The Slow Painful Death Of Integrity & How To Live A Better Life (VIDEO)

by | Aug 4, 2022

The Slow Painful Death Of Integrity & How To Live A Better Life (VIDEO)

In this video, let’s look at how there’s been a slow painful death of integrity in our world, and ways in which you can learn how to live a better life. Living a better life is connected to integrity, and I’ll explain more about that. 

Let me ask you something, what would you do if you found $50 in a wallet at the park, and no one was around? 

Would that change if it was $1,000? How about $10,000?

In an experiment conducted by Readers Digest (you can view that here), only 47% of the wallets containing $50 would be returned to the rightful owners. That’s less than half! To me, it seems shocking how little integrity some people have these days, and it truly seems to be a lost art. Or, better yet, a lost wallet…

Maybe the constant craving for more money in people’s lives drives behaviors like this. And, due to this societal negative belief structure (given that’s where it’s created ultimately), that’s the price we all have to pay as this false thinking means people give up on doing what’s right.

Or maybe I just come from a time when a handshake actually meant something (some generations don’t even have a frame of reference on this saying, which is sad in its own right).  No matter how we break this down, integrity has been dying a slow, painful death, and it sucks. 

I can attest to this firsthand. Having been involved in the real estate industry for many years now, I get to see the blatant lack of integrity some people have when it comes to money daily.   

I can tell you it’s not pretty. Now, this is not to say that every individual out there lacks moral decency, of course. Some of the kindest, most trustworthy people I’ve had the pleasure of getting to know are because I’m in the real estate industry (and I am eternally grateful for them). There is, however, an extraordinary amount of people that seem to have no moral compass whatsoever, which is the part that bothers me the most. 

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Some of these people included in that number might hold the door open for someone at the grocery store when they have an audience, and they might even hand a credit card back to the man that dropped it in front of them in line. But, this is all because they know that people are watching and they do the right thing to look good in front of them. But how do things change when the doors are closed, and there isn’t a soul around?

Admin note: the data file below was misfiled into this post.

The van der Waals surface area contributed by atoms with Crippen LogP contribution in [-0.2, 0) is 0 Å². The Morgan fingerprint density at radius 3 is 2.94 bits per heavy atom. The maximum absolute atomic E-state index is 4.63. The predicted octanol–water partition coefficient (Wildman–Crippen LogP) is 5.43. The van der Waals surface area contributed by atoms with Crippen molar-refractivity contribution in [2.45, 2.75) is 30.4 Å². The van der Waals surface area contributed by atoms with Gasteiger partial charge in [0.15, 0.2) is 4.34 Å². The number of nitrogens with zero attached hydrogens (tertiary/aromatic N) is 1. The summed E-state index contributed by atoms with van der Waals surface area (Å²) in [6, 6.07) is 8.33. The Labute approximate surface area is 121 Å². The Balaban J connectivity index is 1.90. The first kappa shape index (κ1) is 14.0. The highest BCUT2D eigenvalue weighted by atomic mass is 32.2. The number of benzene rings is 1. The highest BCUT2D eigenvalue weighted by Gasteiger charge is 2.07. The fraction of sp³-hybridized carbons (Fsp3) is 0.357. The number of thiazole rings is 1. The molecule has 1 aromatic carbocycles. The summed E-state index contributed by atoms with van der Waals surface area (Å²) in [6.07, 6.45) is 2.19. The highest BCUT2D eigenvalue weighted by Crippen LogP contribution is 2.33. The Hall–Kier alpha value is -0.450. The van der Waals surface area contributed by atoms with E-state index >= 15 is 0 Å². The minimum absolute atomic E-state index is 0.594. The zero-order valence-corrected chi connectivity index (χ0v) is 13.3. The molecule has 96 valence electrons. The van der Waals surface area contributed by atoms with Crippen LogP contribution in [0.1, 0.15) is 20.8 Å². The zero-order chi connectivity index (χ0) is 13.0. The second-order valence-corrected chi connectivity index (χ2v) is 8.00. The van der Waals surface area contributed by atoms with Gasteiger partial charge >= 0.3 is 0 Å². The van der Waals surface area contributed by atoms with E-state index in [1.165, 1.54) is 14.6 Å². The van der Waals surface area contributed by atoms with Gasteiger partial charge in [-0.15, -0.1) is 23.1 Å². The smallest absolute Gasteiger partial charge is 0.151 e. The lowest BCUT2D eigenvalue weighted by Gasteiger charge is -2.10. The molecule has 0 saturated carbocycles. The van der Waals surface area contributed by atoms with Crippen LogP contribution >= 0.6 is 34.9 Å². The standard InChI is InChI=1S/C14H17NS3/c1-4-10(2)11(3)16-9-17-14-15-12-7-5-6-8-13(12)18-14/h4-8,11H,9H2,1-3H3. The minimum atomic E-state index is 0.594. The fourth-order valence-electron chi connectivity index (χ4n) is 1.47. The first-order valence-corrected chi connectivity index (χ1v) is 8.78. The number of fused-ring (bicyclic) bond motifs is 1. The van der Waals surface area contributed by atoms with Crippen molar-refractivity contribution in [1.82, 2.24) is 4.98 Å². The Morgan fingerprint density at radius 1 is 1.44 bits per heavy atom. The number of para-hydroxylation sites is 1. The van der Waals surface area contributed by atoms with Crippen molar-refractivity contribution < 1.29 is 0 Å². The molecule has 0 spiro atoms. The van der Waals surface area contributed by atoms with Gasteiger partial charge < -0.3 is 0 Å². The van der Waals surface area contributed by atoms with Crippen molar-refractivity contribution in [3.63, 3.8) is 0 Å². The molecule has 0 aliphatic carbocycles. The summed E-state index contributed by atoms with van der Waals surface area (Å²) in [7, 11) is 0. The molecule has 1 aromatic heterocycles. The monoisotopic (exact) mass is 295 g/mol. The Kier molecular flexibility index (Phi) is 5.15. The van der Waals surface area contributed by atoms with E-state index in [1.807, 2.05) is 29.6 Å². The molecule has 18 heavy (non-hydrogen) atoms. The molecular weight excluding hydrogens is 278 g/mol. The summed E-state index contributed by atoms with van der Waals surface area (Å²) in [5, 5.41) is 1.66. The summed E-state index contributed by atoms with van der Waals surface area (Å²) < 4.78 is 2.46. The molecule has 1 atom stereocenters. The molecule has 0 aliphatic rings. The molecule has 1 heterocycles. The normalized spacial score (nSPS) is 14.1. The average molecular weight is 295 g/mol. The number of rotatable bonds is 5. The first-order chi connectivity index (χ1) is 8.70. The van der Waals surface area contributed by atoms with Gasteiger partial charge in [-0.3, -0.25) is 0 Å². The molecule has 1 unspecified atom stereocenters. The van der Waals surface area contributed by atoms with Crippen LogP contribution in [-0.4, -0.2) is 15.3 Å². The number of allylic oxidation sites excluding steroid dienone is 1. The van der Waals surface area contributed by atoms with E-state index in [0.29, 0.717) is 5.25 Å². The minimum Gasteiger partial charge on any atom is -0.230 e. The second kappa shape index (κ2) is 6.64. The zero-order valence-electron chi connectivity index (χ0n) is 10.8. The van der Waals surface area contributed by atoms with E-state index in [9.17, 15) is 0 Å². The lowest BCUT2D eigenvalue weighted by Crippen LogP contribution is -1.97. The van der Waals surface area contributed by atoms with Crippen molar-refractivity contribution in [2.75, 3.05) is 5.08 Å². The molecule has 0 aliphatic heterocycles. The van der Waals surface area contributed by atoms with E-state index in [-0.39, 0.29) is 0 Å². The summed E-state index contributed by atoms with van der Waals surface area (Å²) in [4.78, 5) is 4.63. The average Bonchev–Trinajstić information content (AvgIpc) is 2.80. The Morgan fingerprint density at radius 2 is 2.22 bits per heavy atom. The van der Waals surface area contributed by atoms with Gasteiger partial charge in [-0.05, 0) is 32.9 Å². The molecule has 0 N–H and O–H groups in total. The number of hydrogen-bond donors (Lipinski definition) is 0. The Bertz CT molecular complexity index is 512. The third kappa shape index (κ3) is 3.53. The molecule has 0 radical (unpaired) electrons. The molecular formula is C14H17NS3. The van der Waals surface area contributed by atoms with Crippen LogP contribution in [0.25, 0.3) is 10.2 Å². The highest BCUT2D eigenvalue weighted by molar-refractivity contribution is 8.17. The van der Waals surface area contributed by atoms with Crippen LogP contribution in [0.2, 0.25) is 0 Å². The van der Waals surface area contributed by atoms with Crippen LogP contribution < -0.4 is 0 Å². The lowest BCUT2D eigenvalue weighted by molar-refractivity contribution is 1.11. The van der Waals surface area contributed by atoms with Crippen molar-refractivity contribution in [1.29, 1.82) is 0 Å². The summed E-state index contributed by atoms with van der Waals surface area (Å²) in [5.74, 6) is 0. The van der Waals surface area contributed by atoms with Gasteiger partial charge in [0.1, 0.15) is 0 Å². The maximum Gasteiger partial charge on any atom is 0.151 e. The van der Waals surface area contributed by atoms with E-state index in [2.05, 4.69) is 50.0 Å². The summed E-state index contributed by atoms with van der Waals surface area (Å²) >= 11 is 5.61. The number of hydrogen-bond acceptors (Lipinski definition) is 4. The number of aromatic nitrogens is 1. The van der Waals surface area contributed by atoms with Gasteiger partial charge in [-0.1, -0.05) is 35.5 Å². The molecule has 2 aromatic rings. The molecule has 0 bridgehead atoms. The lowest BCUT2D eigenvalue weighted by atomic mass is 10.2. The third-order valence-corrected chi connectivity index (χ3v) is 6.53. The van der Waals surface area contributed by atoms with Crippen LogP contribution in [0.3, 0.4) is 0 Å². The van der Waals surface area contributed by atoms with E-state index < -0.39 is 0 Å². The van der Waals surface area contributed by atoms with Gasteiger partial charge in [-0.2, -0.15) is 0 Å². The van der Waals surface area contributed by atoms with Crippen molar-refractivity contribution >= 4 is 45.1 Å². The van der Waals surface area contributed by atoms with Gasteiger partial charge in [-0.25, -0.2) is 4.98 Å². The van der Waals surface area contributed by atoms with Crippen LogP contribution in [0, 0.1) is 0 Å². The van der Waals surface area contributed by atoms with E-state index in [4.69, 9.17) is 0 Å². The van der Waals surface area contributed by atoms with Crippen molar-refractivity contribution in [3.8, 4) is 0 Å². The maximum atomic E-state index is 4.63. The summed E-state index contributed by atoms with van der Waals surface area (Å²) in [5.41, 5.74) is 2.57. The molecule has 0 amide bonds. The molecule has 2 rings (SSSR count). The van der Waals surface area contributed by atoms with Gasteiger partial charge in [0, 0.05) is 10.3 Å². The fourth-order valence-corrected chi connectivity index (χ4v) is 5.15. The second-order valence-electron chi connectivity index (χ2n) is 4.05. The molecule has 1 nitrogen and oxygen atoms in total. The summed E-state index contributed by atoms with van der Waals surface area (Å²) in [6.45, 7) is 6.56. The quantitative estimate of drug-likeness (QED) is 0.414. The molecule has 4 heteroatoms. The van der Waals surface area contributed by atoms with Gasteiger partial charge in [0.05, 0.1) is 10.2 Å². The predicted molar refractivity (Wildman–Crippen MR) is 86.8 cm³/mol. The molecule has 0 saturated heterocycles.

What would these people do if they found a wallet with cash in it at the park when no one is around, or do they stick to their word and the “handshake” they made with their neighbor, or how do they stay faithful to the vows they took on their wedding day? 

It seems that it’s easy to do the right thing for far too many when reputations are on the line, but behind closed doors, all bets are off, and integrity goes out the window. The true essence of integrity means having an unrelenting commitment to ethical behavior, and it’s important to get clear on what we should expect from ourselves if we truly want to live with integrity.

How does this help us to live a better life? Imagine if trusting everyone was not so seemingly impossible; wouldn’t that change everything?!

The truth is we subconsciously seek integrity in others, and subsequently, we look for it in ourselves. Much of our integrity shows in our actions, but rather it starts with the words we speak. Don Miguel Ruiz writes in the all-time classic book, The Four Agreements

“Be Impeccable With Your Word. Speak with integrity. Say only what you mean. Avoid using the word to speak against yourself or to gossip about others. Use the power of your word in the direction of truth and love.” – Don Miguel Ruiz

If you wrap your head around what Ruiz is saying here, this is how we live better lives! Integrity is ingrained in everything we do, the words we speak, and we say things with truth and authenticity at its core. 

That’s the kind of world I want us all to live in. 

My personal code of ethics includes stuff like honesty, trustworthiness, doing what I say I’m going to do, not intentionally peeing on the floor in the gas station bathroom (but that’s just me),  so what are the morals that you choose to live by, and how do you know if you violate your own code of ethics? 

You can simply ask yourself, will this action make me feel good about myself, and does it align with my code?  Am I doing this for personal gain despite the potential negative outcome? 

Take a moment to think about what your personal code looks like and ask yourself if you’re committed to following it. If you aren’t, then it’s time for an amendment. I mean, even the Constitution of the United States has had to be revised, so there’s nothing wrong with sitting down and writing out who it is that you want to be. Sticking to that plan no matter the circumstances is the empowering part. 

We all must live with our decisions and sleep with our demons at night; in other words, we must accept the consequences of our actions. 

If your words and actions are not consistent with your code of ethics and definition of integrity, then sweet dreams, my friend. I hope you didn’t lose your wallet either because, if so, then you’re in for a long night! 

Summary

The true essence of integrity means having an unrelenting commitment to ethical behavior, and it’s important to get clear on what we should expect from ourselves if we truly want to live with integrity. You have to choose to live with integrity and do it for no other reason than you’re just a good person and want to do good to others. 

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